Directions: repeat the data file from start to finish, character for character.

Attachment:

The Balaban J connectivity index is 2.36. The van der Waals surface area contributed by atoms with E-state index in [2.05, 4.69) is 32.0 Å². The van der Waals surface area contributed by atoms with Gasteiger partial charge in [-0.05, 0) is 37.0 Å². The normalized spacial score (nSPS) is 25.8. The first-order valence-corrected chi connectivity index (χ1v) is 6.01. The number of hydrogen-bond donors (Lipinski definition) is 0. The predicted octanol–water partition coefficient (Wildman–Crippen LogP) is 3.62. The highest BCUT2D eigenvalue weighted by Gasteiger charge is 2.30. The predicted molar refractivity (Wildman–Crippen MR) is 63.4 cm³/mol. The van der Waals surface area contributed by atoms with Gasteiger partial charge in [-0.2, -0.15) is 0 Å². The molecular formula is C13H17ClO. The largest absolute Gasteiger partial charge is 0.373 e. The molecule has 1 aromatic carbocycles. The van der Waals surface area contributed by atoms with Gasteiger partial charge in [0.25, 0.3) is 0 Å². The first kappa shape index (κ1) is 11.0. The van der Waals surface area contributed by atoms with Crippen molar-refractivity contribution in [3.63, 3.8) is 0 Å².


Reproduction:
The Balaban J connectivity index is 2.36. The van der Waals surface area contributed by atoms with E-state index in [2.05, 4.69) is 32.0 Å². The van der Waals surface area contributed by atoms with Gasteiger partial charge in [-0.05, 0) is 37.0 Å². The normalized spacial score (nSPS) is 25.8. The first-order valence-corrected chi connectivity index (χ1v) is 6.01. The number of hydrogen-bond donors (Lipinski definition) is 0. The predicted octanol–water partition coefficient (Wildman–Crippen LogP) is 3.62. The highest BCUT2D eigenvalue weighted by Gasteiger charge is 2.30. The predicted molar refractivity (Wildman–Crippen MR) is 63.4 cm³/mol. The van der Waals surface area contributed by atoms with Gasteiger partial charge in [-0.2, -0.15) is 0 Å². The molecular formula is C13H17ClO. The largest absolute Gasteiger partial charge is 0.373 e. The molecule has 1 aromatic carbocycles. The van der Waals surface area contributed by atoms with Gasteiger partial charge in [0.25, 0.3) is 0 Å². The first kappa shape index (κ1) is 11.0. The van der Waals surface area contributed by atoms with Crippen molar-refractivity contribution in [3.63, 3.8) is 0 Å².